Currently, the UK is on the edge of building an environment that allows the timely flow of information between government organisations, specifically but not wholly related to countering the terrorist threat. In recent years, we have seen many examples of security breaches caused by a seeming inability to physically carry information securely between departments. Had the UK had a clear strategy for sharing electronically, the need to carry such information would not be required. However, previous attempts to implement such a strategy have stalled due to our failure to connect independently developed systems into a single, coherent solution that satisfies the varying department and agency requirements. Over the past few years, while we in the UK have talked about the issue, other nations have just got on with it. The best and most relevant example of this is the US, which now has an organisation under its Office of the Director of National Intelligence dedicated to the promotion and expansion of the ‘sharing policy’. The US ‘Dare to Share’ approach may have only started just over three years ago, but it already has significant traction and is proving its worth by results. Information Security Blog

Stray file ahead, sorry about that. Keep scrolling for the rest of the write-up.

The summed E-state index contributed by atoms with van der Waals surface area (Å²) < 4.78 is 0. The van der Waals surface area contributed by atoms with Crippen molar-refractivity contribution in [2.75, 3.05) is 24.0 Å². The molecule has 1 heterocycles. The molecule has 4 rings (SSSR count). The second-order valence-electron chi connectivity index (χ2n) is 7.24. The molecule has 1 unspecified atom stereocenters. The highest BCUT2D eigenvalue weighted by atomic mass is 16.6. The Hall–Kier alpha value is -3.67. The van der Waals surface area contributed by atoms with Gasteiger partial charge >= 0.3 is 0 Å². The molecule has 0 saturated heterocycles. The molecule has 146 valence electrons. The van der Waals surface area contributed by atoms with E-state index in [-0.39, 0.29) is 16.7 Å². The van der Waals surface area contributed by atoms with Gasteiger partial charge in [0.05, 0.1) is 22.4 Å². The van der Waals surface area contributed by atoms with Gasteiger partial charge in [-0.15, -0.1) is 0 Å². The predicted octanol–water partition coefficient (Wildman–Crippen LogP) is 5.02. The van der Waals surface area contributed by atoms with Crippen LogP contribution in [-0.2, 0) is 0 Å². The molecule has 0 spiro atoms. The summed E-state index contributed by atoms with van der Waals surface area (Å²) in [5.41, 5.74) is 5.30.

A guiding principle
The US approach was based on the guiding principle of establishing a sharing environment that allows individual departments to share information, when deemed necessary for the national good, but does not compromise any individual department or agency’s ‘ownership’ of information.This approach has been reliant on an architecture that protects the individual department or agency’s systems, and does not require the wholesale redesign and development of all Information Communication Technology (ICT) across government. It has made best use of the existing infrastructure, yet by installing strategically placed ‘secure gateways’, has created a step change in national intelligence capability. This principle has been achieved with current technology, in a way that meets US security policy.